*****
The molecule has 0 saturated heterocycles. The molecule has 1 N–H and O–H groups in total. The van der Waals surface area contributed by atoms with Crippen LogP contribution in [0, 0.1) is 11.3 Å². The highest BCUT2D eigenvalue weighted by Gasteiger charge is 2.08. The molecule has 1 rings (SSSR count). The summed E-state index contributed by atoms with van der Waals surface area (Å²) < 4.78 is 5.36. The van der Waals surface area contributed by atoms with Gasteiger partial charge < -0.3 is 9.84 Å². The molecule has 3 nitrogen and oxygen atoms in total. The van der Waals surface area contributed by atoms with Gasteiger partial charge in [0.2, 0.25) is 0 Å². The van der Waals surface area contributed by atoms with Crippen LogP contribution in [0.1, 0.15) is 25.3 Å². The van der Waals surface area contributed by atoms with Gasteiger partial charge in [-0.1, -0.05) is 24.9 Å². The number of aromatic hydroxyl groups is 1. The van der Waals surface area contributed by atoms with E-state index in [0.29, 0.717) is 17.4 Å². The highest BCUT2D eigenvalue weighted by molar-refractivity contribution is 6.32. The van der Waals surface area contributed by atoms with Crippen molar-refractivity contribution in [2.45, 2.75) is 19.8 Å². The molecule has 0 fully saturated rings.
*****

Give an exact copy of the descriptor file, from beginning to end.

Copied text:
The molecule has 0 saturated heterocycles. The molecule has 1 N–H and O–H groups in total. The van der Waals surface area contributed by atoms with Crippen LogP contribution in [0, 0.1) is 11.3 Å². The highest BCUT2D eigenvalue weighted by Gasteiger charge is 2.08. The molecule has 1 rings (SSSR count). The summed E-state index contributed by atoms with van der Waals surface area (Å²) < 4.78 is 5.36. The van der Waals surface area contributed by atoms with Gasteiger partial charge < -0.3 is 9.84 Å². The molecule has 3 nitrogen and oxygen atoms in total. The van der Waals surface area contributed by atoms with Gasteiger partial charge in [0.2, 0.25) is 0 Å². The van der Waals surface area contributed by atoms with Crippen LogP contribution in [0.1, 0.15) is 25.3 Å². The van der Waals surface area contributed by atoms with Gasteiger partial charge in [-0.1, -0.05) is 24.9 Å². The number of aromatic hydroxyl groups is 1. The van der Waals surface area contributed by atoms with E-state index in [0.29, 0.717) is 17.4 Å². The highest BCUT2D eigenvalue weighted by molar-refractivity contribution is 6.32. The van der Waals surface area contributed by atoms with Crippen molar-refractivity contribution in [2.45, 2.75) is 19.8 Å². The molecule has 0 fully saturated rings.